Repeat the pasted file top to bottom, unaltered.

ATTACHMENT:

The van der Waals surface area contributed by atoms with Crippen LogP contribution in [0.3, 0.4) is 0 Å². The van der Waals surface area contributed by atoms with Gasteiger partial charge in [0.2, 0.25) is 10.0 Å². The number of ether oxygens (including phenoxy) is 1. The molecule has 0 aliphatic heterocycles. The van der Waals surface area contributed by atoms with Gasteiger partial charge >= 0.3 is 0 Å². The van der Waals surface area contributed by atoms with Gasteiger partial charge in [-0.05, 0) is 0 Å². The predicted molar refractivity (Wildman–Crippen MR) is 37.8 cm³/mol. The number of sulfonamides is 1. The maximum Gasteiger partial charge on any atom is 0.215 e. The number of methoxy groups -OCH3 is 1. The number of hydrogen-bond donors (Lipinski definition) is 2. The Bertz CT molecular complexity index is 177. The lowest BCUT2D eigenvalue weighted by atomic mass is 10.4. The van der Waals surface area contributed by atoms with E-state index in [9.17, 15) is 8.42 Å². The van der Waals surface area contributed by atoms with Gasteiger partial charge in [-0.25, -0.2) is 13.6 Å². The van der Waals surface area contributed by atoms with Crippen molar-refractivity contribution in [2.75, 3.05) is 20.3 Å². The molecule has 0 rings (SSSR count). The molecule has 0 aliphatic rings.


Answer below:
The van der Waals surface area contributed by atoms with Crippen LogP contribution in [0.3, 0.4) is 0 Å². The van der Waals surface area contributed by atoms with Gasteiger partial charge in [0.2, 0.25) is 10.0 Å². The number of ether oxygens (including phenoxy) is 1. The molecule has 0 aliphatic heterocycles. The van der Waals surface area contributed by atoms with Gasteiger partial charge >= 0.3 is 0 Å². The van der Waals surface area contributed by atoms with Gasteiger partial charge in [-0.05, 0) is 0 Å². The predicted molar refractivity (Wildman–Crippen MR) is 37.8 cm³/mol. The number of sulfonamides is 1. The maximum Gasteiger partial charge on any atom is 0.215 e. The number of methoxy groups -OCH3 is 1. The number of hydrogen-bond donors (Lipinski definition) is 2. The Bertz CT molecular complexity index is 177. The lowest BCUT2D eigenvalue weighted by atomic mass is 10.4. The van der Waals surface area contributed by atoms with E-state index in [9.17, 15) is 8.42 Å². The van der Waals surface area contributed by atoms with Gasteiger partial charge in [-0.25, -0.2) is 13.6 Å². The van der Waals surface area contributed by atoms with Crippen molar-refractivity contribution in [2.75, 3.05) is 20.3 Å². The molecule has 0 rings (SSSR count). The molecule has 0 aliphatic rings.